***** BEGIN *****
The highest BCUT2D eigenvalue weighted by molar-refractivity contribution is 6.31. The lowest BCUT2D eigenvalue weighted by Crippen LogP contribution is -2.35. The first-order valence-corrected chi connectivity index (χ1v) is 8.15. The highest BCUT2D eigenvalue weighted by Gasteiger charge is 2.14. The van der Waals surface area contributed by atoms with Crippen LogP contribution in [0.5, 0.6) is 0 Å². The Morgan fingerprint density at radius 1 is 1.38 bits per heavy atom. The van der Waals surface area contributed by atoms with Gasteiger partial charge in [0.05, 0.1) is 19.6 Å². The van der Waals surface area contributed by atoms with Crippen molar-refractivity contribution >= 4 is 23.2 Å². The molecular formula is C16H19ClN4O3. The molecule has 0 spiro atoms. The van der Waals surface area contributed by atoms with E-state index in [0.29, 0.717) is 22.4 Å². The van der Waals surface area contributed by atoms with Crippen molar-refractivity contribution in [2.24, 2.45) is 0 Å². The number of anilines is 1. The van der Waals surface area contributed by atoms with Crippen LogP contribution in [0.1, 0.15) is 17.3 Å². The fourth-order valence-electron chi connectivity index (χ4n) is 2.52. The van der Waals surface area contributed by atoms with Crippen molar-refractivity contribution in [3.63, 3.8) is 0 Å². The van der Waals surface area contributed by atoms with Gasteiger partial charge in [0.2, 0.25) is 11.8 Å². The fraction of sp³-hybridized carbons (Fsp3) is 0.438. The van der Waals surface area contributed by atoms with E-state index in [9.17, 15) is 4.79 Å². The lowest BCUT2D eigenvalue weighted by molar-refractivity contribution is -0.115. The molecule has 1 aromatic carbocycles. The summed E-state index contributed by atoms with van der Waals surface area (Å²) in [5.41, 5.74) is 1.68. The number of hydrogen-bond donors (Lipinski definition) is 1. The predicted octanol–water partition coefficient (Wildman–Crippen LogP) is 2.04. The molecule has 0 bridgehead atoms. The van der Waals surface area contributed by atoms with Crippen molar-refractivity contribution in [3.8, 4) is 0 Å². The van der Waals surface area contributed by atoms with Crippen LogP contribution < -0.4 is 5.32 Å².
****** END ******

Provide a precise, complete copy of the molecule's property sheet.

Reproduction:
The highest BCUT2D eigenvalue weighted by molar-refractivity contribution is 6.31. The lowest BCUT2D eigenvalue weighted by Crippen LogP contribution is -2.35. The first-order valence-corrected chi connectivity index (χ1v) is 8.15. The highest BCUT2D eigenvalue weighted by Gasteiger charge is 2.14. The van der Waals surface area contributed by atoms with Crippen LogP contribution in [0.5, 0.6) is 0 Å². The Morgan fingerprint density at radius 1 is 1.38 bits per heavy atom. The van der Waals surface area contributed by atoms with Gasteiger partial charge in [0.05, 0.1) is 19.6 Å². The van der Waals surface area contributed by atoms with Crippen molar-refractivity contribution >= 4 is 23.2 Å². The molecular formula is C16H19ClN4O3. The molecule has 0 spiro atoms. The van der Waals surface area contributed by atoms with E-state index in [0.29, 0.717) is 22.4 Å². The van der Waals surface area contributed by atoms with Crippen molar-refractivity contribution in [2.24, 2.45) is 0 Å². The number of anilines is 1. The van der Waals surface area contributed by atoms with Crippen LogP contribution in [0.1, 0.15) is 17.3 Å². The fourth-order valence-electron chi connectivity index (χ4n) is 2.52. The van der Waals surface area contributed by atoms with Crippen molar-refractivity contribution in [3.63, 3.8) is 0 Å². The van der Waals surface area contributed by atoms with Gasteiger partial charge in [0.2, 0.25) is 11.8 Å². The fraction of sp³-hybridized carbons (Fsp3) is 0.438. The van der Waals surface area contributed by atoms with E-state index in [9.17, 15) is 4.79 Å². The lowest BCUT2D eigenvalue weighted by molar-refractivity contribution is -0.115. The molecule has 1 aromatic carbocycles. The summed E-state index contributed by atoms with van der Waals surface area (Å²) in [5.41, 5.74) is 1.68. The number of hydrogen-bond donors (Lipinski definition) is 1. The predicted octanol–water partition coefficient (Wildman–Crippen LogP) is 2.04. The molecule has 0 bridgehead atoms. The van der Waals surface area contributed by atoms with Crippen molar-refractivity contribution in [3.8, 4) is 0 Å². The van der Waals surface area contributed by atoms with Crippen LogP contribution < -0.4 is 5.32 Å².